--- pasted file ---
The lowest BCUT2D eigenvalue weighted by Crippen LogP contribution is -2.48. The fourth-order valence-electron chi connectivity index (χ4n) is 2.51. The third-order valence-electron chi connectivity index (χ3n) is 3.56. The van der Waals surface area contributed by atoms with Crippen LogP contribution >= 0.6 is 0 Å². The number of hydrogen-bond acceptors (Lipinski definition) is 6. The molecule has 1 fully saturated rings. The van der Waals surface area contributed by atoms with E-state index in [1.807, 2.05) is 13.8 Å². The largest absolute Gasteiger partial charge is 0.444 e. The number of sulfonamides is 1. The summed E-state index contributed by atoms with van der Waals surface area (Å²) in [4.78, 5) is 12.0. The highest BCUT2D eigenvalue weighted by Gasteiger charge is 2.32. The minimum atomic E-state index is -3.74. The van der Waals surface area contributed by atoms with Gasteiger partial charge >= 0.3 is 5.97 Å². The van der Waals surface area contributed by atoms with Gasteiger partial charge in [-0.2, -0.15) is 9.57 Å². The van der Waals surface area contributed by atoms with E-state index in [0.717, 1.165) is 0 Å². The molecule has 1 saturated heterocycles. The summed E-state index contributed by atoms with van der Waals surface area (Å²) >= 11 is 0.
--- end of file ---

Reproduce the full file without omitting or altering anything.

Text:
The lowest BCUT2D eigenvalue weighted by Crippen LogP contribution is -2.48. The fourth-order valence-electron chi connectivity index (χ4n) is 2.51. The third-order valence-electron chi connectivity index (χ3n) is 3.56. The van der Waals surface area contributed by atoms with Crippen LogP contribution >= 0.6 is 0 Å². The number of hydrogen-bond acceptors (Lipinski definition) is 6. The molecule has 1 fully saturated rings. The van der Waals surface area contributed by atoms with E-state index in [1.807, 2.05) is 13.8 Å². The largest absolute Gasteiger partial charge is 0.444 e. The number of sulfonamides is 1. The summed E-state index contributed by atoms with van der Waals surface area (Å²) in [4.78, 5) is 12.0. The highest BCUT2D eigenvalue weighted by Gasteiger charge is 2.32. The minimum atomic E-state index is -3.74. The van der Waals surface area contributed by atoms with Gasteiger partial charge >= 0.3 is 5.97 Å². The van der Waals surface area contributed by atoms with Gasteiger partial charge in [-0.2, -0.15) is 9.57 Å². The van der Waals surface area contributed by atoms with E-state index in [0.717, 1.165) is 0 Å². The molecule has 1 saturated heterocycles. The summed E-state index contributed by atoms with van der Waals surface area (Å²) >= 11 is 0.